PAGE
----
Scopus is one of those research gems that many people skip over because they don’t know what it is and how it can be helpful. If you’re dealing with the life, social, physical, or health sciences, this should be one of the first resources to check.
The sheer size Scopus is impressive; it covers over 22,000 journals, 150,000 books, and conference materials for a combined 69 million records. It features smart tools to track, analyze, and visualize the world’s research.
There are five types of quality measures for each title: the h-index, CiteScore, SJR (SCImago Journal Rank), SNIP (Source Normalized Impact per Paper), and the relatively new PlumX Metrics (which measures usage, captures, mentions, social media, and citations). Below are two examples of how search results can be automatically analyzed and viewed in Scopus.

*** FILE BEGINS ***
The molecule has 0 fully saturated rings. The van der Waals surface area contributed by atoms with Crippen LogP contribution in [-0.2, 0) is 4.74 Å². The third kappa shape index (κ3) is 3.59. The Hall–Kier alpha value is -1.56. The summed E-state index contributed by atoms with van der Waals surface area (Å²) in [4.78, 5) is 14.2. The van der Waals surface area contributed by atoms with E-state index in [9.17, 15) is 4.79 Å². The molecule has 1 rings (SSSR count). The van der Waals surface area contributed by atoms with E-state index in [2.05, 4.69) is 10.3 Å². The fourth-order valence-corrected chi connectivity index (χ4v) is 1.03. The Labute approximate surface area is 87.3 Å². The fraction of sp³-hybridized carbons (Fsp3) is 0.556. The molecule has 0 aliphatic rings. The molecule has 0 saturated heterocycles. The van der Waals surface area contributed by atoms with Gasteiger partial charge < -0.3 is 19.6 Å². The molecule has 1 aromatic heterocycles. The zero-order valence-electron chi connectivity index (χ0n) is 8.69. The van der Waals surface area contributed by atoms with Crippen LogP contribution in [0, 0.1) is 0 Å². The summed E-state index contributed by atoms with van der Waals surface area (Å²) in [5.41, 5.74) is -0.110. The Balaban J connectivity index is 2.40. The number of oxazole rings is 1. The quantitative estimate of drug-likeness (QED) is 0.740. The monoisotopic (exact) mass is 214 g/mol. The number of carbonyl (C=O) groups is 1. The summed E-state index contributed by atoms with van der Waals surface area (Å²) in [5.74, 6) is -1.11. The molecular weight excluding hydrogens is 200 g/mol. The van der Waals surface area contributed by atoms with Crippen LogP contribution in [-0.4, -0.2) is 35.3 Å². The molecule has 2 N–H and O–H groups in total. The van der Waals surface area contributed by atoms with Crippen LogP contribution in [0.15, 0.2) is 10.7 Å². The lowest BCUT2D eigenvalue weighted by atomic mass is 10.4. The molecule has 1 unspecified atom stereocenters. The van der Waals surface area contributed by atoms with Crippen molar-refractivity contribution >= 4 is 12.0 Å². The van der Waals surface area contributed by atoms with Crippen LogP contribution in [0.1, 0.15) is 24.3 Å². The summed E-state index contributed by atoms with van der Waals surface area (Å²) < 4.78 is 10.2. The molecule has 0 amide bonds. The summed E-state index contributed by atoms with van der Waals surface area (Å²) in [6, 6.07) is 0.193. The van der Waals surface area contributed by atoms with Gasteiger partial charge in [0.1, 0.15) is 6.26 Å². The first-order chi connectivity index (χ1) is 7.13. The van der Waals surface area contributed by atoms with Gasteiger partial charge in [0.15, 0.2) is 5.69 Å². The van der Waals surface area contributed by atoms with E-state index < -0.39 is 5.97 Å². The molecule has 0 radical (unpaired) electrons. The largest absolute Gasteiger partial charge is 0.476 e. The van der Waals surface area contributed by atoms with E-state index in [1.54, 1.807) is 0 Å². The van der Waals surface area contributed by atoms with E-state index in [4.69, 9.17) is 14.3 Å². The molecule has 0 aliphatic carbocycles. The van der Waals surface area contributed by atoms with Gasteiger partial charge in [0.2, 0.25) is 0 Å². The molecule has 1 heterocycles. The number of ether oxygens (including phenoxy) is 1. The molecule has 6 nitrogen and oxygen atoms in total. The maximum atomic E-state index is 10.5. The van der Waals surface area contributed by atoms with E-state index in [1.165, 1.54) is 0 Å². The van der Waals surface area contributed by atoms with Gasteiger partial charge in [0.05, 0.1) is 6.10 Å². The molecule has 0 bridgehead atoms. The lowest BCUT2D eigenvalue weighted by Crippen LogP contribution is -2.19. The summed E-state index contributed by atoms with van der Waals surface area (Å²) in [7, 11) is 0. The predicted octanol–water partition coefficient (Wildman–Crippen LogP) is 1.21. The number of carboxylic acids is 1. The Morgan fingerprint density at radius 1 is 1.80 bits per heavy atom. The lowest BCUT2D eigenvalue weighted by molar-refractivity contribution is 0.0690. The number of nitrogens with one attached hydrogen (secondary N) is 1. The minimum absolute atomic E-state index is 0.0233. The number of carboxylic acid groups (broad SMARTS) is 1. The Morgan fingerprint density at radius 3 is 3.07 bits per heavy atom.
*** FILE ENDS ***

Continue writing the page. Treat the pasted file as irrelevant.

Scopus is easy to navigate, and the ability to search both forward and backward from a particular citation is very helpful. Searching forward refers to the ability to follow who has cited an article. Searching backward refers to the ability to view the references in a source’s bibliography.
Because there is such a broad range of research fields covered in Scopus, the nature of this database is multidisciplinary and allows researcher to easily search outside of his/her discipline. Many of the references of specific records are hyperlinked, in addition to any citing literature that is also hyperlinked.
To access Scopus, visit https://library.willamette.edu/ref/dbs/atoz.php?q=s.
Note: Scopus logo is from the Central European University Library web site.